The Kapos were often brutal savages, but the bestiality of some of the SS guards was even worse. Pilecki tells of guard dogs trained to go for the throats of prisoners, the torture of smashing testicles with a hammer and many stories far too nightmarish to tell. Now with his cells set up in important positions all over the camp, Pilecki was ready to start a revolt, but needed help from the outside to be successful. The prisoners were thirsty for revenge and ready for anything, since they did not fear death after everything they had endured. But even if they managed to overwhelm the guards and take the camp, they would not be able to hold it for long. Pilecki believed that the Armia Krajowa had received at least one of his messages. He had urged them to stage an attack, send in paratroopers from the free Polish army over in Britain, or drop a crate of arms onto them – something. But so far, nothing.
Without help from the outside, Pilecki’s third Christmas in Auschwitz came and went, and Auschwitz was now changing. There was no longer collective punishment, no outright murder or even everyday brutality, or at least it was toned down. Auschwitz became a factory, which would now systematically murder its prisoners instead of individualistic, random killing. Not with the batons of the Kapos but with Phenol and Gas. There were three crematoriums working simultaneously, able to burn corpses within minutes.
By April 1943, more and more of the surviving Poles were sent out of Auschwitz to make room for Jewish prisoners from all over Europe and the Soviet Union. This meant the end of Pilecki’s network, as its members were sent to other camps. After two years and seven months of surviving in Auschwitz, Pilecki decided it was time to break out, since an uprising was no longer possible.
He got a night shift job at a bakery outside the camp. Shortly after Easter, as one guard was asleep, he and two other men pushed the door open and ran. Shots cracked behind them but they ran all night and all day until they reached a small town. With help of patriotic Poles, Pilecki smuggled himself back to Warsaw where, on August 23, 1943, after nearly 1,000 days in Auschwitz, he met with commanders of the Armia Krajowa, telling them of his experiences, all the death and torture, but people hesitated to believe him. It all seemed too unbelievable, even for the hated Germans to do all this killing. They knew it was bad, but not this bad.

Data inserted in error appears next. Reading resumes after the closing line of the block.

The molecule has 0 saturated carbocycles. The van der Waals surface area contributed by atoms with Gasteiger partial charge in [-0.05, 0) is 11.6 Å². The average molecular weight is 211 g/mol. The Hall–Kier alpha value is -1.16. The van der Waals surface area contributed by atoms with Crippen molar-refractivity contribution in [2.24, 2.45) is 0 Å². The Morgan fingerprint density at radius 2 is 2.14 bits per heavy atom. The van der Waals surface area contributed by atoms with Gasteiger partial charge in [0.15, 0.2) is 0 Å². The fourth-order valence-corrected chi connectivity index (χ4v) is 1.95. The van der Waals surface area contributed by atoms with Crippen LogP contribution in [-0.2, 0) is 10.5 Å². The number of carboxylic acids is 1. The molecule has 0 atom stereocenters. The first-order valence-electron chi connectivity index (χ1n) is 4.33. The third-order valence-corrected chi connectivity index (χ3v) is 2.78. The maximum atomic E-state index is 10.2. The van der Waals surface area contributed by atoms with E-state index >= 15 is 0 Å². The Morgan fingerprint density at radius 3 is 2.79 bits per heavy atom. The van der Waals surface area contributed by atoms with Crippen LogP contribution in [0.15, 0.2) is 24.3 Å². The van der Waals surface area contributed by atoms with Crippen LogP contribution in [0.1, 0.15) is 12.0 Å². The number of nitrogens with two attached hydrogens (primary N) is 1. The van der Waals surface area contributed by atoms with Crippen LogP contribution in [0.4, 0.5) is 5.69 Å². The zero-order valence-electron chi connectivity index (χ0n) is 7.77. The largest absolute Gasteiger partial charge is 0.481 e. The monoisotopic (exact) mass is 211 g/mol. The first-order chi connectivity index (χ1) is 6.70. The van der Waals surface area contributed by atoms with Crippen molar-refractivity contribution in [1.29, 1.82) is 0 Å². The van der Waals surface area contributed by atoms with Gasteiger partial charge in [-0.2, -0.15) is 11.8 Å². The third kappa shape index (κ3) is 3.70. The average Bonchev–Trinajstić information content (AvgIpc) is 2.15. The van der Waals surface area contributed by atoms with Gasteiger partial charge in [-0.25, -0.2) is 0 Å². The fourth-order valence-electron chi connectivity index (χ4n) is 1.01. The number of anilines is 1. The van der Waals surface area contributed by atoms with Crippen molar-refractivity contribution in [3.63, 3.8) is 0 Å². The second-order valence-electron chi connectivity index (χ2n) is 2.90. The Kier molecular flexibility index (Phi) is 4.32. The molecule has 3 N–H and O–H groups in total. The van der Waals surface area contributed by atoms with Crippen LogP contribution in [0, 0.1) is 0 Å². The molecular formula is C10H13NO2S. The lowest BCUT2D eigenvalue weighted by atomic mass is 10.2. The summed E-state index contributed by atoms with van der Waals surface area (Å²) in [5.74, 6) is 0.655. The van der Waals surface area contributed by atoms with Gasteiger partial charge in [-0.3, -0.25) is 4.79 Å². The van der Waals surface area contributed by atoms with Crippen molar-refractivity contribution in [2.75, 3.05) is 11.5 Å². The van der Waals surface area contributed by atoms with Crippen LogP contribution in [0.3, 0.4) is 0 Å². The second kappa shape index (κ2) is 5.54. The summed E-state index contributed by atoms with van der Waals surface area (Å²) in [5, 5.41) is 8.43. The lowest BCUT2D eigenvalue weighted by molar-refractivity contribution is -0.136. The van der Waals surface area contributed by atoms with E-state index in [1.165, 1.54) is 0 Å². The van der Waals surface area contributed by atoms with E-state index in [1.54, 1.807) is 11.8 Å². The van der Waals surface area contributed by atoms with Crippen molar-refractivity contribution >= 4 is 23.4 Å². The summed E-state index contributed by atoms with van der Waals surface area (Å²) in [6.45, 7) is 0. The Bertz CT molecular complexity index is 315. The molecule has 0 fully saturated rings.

Pilecki would stay in the underground army and fight in the Warsaw Uprising of 1944, he was later interned in prisoner of war camps, and after liberation in 1945 was assigned to the II Corps of the Polish Army in Italy, where he turned in his report about Auschwitz to the British.
For Pilecki, Auschwitz was the symbol of the Polish struggle for existence. He himself could never go back to a normal civilian life after his experience. He maintained contact with the underground resistance – now against the Soviet Union – after the war, and indeed returned to Poland in late 1945 to report on the Soviet occupation.
He lived and worked undercover, but on May 8, 1947 the Ministry of Public Security captured him. He was tortured and dragged before a kangaroo court and accused of many things, including espionage and planning an armed uprising. The sentence was death. On May 25, 1948, in the Mokotow Prison in Warsaw, Witold Pilecki was executed. His final resting place is unknown. In 1990, Pilecki – and others from that show trial – were rehabilitated and today, he is celebrated, and for good reason, as a Polish patriot and hero.
Witold Pilecki’s heart-wrenching story inspired our song, ‘Inmate 4859’. Take a look at the lyrics we wrote here.
If you prefer a visual representation of this story, watch our Sabaton History episode, Inmate 4859 – Witold Pilecki: